Crystals are, in a word, cool. It doesn’t seem to matter how old you are or how many amazing things you’ve seen in your life, there is just something about how they grow and their infinite uniqueness that inspires a little bit of awe in all of us. So, whether you’re cooped up at home at the moment or just looking for a fun speech, language, and occupational therapy activity that will make everyone smile, we’ve got you covered with our new magical, mystical Crystals activity sheet! You can download a pdf by clicking on the image below, and here are a few recommendations from our Hello Clinic therapists for what you might work on while doing this project:
Occupational therapy targets to work on while making crystals:
- Fine motor: Work on fine motor and bilateral coordination skills via tying strings to the pipe cleaners, twisting pipe cleaners, squeezing food coloring, and stirring.
- Time/material management and problem-solving: Sequence a multistep recipe with various measurements and times to keep track of.
- Visual perceptual: Increase visual perceptual skills by creating or copying pipe cleaner designs/patterns.
- Safety awareness: This project helps children learn about safety in the kitchen and builds skills they will need to be independent in as they grow.
- Self-regulation: Sometimes it can be hard for kids to have to wait until they see their finished project. This project indirectly works on self-regulation as it provides delayed gratification and takes patience.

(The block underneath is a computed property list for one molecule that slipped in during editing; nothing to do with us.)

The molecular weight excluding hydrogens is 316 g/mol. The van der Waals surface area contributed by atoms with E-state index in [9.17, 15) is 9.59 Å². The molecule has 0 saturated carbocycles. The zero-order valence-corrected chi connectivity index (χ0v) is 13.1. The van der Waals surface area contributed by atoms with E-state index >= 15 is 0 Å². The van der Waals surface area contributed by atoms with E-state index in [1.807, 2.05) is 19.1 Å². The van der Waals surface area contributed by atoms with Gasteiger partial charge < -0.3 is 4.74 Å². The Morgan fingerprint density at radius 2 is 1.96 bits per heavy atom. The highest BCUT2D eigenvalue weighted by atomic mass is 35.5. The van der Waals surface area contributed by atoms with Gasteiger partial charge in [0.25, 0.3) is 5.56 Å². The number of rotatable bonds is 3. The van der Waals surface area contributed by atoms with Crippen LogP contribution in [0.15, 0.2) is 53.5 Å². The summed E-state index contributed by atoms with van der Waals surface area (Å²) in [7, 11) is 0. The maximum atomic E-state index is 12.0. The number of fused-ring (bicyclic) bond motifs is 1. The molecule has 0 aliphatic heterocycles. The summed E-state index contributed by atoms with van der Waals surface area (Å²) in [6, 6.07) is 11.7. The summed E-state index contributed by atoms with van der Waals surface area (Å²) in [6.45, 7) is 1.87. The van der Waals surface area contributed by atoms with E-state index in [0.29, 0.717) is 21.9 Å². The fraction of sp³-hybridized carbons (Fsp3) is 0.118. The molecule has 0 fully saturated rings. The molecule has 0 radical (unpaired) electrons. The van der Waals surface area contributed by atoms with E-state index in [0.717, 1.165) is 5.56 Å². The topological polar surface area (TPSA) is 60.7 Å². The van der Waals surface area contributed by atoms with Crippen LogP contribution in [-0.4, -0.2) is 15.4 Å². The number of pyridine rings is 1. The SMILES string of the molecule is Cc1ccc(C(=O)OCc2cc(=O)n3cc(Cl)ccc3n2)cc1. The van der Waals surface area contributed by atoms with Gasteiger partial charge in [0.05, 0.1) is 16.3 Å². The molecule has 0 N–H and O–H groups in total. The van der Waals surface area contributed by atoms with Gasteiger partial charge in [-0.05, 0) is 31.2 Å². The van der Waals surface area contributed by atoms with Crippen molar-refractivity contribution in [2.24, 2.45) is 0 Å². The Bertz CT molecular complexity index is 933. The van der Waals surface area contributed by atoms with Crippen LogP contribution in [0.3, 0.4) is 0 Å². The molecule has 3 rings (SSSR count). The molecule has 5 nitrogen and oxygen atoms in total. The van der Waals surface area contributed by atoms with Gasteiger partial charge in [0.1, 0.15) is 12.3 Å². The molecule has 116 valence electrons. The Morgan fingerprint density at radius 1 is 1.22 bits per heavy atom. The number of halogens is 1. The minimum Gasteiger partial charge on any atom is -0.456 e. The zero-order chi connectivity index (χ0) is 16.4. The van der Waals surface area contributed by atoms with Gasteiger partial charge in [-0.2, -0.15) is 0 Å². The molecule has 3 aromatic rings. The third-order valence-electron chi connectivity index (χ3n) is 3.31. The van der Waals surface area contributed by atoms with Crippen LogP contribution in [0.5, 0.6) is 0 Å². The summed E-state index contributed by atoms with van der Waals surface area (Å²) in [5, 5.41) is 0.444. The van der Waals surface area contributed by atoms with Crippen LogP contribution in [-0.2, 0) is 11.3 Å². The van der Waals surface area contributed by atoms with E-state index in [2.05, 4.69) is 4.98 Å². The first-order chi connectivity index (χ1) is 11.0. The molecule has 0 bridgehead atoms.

Speech and language targets to work on while making crystals:
- Articulation: Practice some challenging /r/ words: crystal, string, jar, borax, pipe cleaner, water, color, measure, overnight, center, reheat.
- Compare and contrast: Collect some rocks and compare them to the borax crystal you made. Talk about how they are the same and how they are different. You can sort them in groups and practice vocabulary to describe the attributes as related to size, texture, shape, etc.
- Sequencing: As you follow the directions, use key vocabulary words (first, next, then, last) to talk about what you are doing as you follow each step. Cut out the pictures, mix them up, and then put them back in the correct order.
- Re-tell: Find a friend or family member and tell them how to make crystals. Bring the pictures for a visual aid, and remember that sandy sequencing vocabulary again!
- Inquiry: Go to the library and find some books to learn more about rocks. Some titles to look for include Rocks, Rocks, Rocks by Nancy Elizabeth Warren and Let’s Go Rock Collecting by Roma Gans.
Sounds like fun, doesn’t it? Grow something amazing!